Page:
Parts of a Flower Carpel: Lesson & Quiz

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Angela Lynn Swafford

Lynn has a BS and MS in biology and has taught many college biology courses.

The reason that many plants produce flowers is for reproduction. In this lesson, you will learn about the structure and function of the carpel - the female reproductive part of a flower.

We also recommend watching Flowers: Structure and Function of Male & Female Components and Methods of Pollination and Flower-Pollinator Relationships

What is a Flower?

Angiosperms are plants that produce reproductive structures called flowers. Some examples of angiosperms include oak trees, grasses, roses, and orchids. The seeds of flowering plants are enclosed inside an ovary. The ovary is part of a flower's female reproductive structure called a carpel.

A carpel is the innermost part of a flower. It is usually surrounded by male reproductive structures called stamens, both of which are surrounded by petals. The petals of flowers are often large and brightly colored. Before the flower opens, the petals are protected by sepals, which are usually green.

The four parts of a flower.
Parts of a Flower

A flower can have one or more carpels. If there are many carpels, they can be separate or fused together. Together, all the carpels are called a gynoecium, or a pistil. A carpel is made up of three structures:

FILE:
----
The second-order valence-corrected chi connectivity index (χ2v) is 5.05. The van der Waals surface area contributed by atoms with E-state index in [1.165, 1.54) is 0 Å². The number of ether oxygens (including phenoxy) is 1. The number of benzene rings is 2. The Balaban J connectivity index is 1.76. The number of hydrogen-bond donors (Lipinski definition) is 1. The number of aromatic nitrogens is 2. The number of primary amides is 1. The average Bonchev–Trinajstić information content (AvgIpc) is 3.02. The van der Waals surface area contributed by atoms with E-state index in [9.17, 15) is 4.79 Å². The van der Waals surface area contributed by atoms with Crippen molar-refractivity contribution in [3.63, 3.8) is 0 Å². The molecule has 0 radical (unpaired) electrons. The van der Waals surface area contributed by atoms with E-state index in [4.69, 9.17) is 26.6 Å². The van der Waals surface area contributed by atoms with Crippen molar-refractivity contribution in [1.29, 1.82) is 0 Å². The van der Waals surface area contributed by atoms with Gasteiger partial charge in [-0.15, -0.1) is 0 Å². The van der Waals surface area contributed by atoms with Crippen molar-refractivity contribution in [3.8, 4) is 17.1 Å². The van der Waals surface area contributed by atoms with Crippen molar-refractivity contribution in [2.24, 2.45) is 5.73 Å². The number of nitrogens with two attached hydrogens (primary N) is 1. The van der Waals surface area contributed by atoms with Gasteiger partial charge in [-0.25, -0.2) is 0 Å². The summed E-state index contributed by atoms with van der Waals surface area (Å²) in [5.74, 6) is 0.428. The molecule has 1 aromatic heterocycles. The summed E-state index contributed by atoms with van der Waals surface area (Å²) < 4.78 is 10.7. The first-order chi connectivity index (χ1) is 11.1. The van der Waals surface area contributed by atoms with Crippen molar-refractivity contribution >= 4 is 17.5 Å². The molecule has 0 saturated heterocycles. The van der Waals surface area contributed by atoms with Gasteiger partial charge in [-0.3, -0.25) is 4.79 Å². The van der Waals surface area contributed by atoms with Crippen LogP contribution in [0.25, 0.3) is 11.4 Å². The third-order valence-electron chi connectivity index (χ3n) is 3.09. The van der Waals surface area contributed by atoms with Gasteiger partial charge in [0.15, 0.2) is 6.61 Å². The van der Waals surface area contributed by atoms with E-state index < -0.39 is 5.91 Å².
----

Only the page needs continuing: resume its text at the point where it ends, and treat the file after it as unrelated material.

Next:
1. Stigma
  2. Style
  3. Ovary

Structure of a carpel.
Parts of a Carpel

Parts of a Carpel


The stigma is the top, sticky portion of a carpel, and it is the location of pollination. Pollination occurs when a pollen grain lands on the stigma. Pollen is a protective structure carrying sperm cells and is produced by a flower's stamens.


The style of a carpel is a long tube that connects the stigma to the ovary. After pollination, pollen grains will produce pollen tubes. These grow down the style toward the ovary, where they then release sperm cells.


The ovary is located at the bottom of a carpel. Inside the ovary, there may be one or more ovules. The ovules are housed in openings, or chambers, called locules. A locule may have one or many ovules, but there is only one locule in each carpel. So, when carpels are fused together, the number of locules can be used to determine how many carpels there are.

Ovules contain egg cells. After a sperm cell moves down the style of a carpel, it will enter the ovule and fuse with an egg cell. This is called fertilization. It produces an embryo, or baby plant. A protective covering surrounds this embryo and its food source. This entire structure produced after fertilization is called a seed. The surrounding ovary usually develops into a fruit that protects the seed.


Flowers are reproductive structures of angiosperms, or flowering plants. The four main parts of flowers are sepals, petals, stamens, and carpels. The stamens are male reproductive structures that produce pollen. The carpels are female reproductive structures that produce egg cells and protect a developing baby plant or embryo.

The three main parts of a carpel are the stigma, style, and ovary. The stigma is where pollination occurs. The style is a tube connecting the stigma to the ovary, which contains a chamber called a locule. Inside a locule is an ovule, and the ovule contains an egg cell that, when fertilized, will develop into an embryo. This embryo is contained within a seed and protected by a fruit.

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